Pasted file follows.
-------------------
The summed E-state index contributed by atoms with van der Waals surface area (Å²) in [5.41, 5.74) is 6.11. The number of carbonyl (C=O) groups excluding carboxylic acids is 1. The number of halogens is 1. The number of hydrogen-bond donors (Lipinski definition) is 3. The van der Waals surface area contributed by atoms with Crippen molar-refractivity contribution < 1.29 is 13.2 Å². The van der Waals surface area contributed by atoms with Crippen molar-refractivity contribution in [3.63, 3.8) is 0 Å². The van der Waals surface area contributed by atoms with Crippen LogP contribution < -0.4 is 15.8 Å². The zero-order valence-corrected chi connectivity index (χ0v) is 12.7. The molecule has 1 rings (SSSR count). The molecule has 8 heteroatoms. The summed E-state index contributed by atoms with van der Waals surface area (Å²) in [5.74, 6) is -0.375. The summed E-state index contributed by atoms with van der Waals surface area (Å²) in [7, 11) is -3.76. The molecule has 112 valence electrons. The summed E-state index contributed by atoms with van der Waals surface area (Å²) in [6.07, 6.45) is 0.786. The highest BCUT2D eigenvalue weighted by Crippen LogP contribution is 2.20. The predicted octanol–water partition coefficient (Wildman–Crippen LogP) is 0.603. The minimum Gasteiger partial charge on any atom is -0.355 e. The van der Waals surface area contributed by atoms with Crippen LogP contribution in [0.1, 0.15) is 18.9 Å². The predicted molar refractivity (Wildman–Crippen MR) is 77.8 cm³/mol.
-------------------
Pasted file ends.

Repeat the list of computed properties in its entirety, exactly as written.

The summed E-state index contributed by atoms with van der Waals surface area (Å²) in [5.41, 5.74) is 6.11. The number of carbonyl (C=O) groups excluding carboxylic acids is 1. The number of halogens is 1. The number of hydrogen-bond donors (Lipinski definition) is 3. The van der Waals surface area contributed by atoms with Crippen molar-refractivity contribution < 1.29 is 13.2 Å². The van der Waals surface area contributed by atoms with Crippen molar-refractivity contribution in [3.63, 3.8) is 0 Å². The van der Waals surface area contributed by atoms with Crippen LogP contribution < -0.4 is 15.8 Å². The zero-order valence-corrected chi connectivity index (χ0v) is 12.7. The molecule has 1 rings (SSSR count). The molecule has 8 heteroatoms. The summed E-state index contributed by atoms with van der Waals surface area (Å²) in [5.74, 6) is -0.375. The summed E-state index contributed by atoms with van der Waals surface area (Å²) in [7, 11) is -3.76. The molecule has 112 valence electrons. The summed E-state index contributed by atoms with van der Waals surface area (Å²) in [6.07, 6.45) is 0.786. The highest BCUT2D eigenvalue weighted by Crippen LogP contribution is 2.20. The predicted octanol–water partition coefficient (Wildman–Crippen LogP) is 0.603. The minimum Gasteiger partial charge on any atom is -0.355 e. The van der Waals surface area contributed by atoms with Crippen LogP contribution in [0.1, 0.15) is 18.9 Å². The predicted molar refractivity (Wildman–Crippen MR) is 77.8 cm³/mol.